> carolb wrote:
> > Which is exactly what one would expect from a body that
> > accreted from the debris of an impact.
> > Carol
> Its actually the exact opposite one would expect to find and is
> unrelated to hollow spaces.
How so? If planets, moons and asteroids are formed by clumps of irregular debris accreting and clumping together by the force of gravity, then of course there’ll be hollows in between the clumps. I had Phobos, Mars’ larger moon, in mind when I wrote that, as Phobos has such voids.
Analysis of Mars Express radio science data gave new information about the mass of Phobos based on the gravitational attraction it exerts on the spacecraft. The team concluded that Phobos is likely to contain large voids, which makes it less likely to be a captured asteroid.
It is possible that Phobos formed in situ at Mars, from ejecta from impacts on the Martian surface, or from the remnants of a previous moon which had formed from the Martian accretion disc and subsequently collided with a body from the asteroid belt. Data from the Mars Express OMEGA spectrometer suggests Phobos has a primitive composition, so primitive materials must have been available for accretion during its formation. The circular orbit suggests that Phobos formed in situ whilst analysis of the Planetary Fourier Spectrometer data from Mars Express also points towards in situ formation but does not rule out the possibility that Phobos is a captured achondrite-like meteor.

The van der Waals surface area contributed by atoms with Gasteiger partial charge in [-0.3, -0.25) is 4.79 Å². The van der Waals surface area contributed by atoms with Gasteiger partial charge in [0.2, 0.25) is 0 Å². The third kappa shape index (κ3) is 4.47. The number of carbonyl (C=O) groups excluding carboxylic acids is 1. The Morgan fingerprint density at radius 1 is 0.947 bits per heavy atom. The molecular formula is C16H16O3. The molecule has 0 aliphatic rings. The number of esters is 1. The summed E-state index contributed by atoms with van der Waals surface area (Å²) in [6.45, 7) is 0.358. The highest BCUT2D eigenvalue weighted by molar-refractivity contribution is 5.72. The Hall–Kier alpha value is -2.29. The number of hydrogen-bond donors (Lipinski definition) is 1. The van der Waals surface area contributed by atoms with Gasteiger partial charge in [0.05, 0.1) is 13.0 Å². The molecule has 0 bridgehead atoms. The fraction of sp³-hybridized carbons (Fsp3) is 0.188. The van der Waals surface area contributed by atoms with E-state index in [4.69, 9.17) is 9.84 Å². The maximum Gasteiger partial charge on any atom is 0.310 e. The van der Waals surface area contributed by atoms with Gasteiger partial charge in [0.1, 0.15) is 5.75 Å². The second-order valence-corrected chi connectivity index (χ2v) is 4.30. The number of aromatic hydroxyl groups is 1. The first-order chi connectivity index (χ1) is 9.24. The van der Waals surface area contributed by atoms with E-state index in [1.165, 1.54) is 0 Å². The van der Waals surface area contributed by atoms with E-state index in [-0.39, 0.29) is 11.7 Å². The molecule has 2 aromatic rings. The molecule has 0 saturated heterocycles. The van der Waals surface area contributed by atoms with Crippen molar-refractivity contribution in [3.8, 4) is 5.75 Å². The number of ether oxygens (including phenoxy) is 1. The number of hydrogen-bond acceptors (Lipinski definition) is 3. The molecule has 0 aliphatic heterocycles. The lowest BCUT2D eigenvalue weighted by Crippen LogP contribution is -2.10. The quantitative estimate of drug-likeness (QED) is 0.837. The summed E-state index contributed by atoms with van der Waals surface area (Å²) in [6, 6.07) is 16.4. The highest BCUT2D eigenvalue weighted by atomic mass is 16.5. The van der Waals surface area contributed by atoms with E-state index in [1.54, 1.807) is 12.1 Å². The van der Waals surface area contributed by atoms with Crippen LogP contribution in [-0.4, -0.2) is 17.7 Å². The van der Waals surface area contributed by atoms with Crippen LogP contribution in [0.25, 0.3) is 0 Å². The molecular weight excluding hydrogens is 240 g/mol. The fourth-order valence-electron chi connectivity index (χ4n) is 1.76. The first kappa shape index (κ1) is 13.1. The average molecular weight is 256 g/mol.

It wouldn’t surprise me if Earth had giant caverns deep down too, farther down than we’ve been able to explore.
Do you have a link for that
> statement? For such sizable hollows to form there must be
> something there that is now gone, namely a gas or liquid (water
> or lava) that was trapped or created in the bodies cooled state
> and later ejected by some process.
Not necessarily – just gaps between the irregular debris that formed the body in the first place.
There are many interesting
> holes on the Lunar surface like this:
> which are speculated to be lava domes (lava tube skylights).
> Regardless, finding these holes suggests "...it may have
> confirmed a theory that scientists had held about the Moon
> since the 1960s - its surface may hide a vast network of
Yes, collapsed lava tubes can easily account for holes near the surface, which you’ve shown photos of. If this is what you had in mind when you responded, then I misread what you said, and thought you were referring to deep voids, the kind I mentioned above.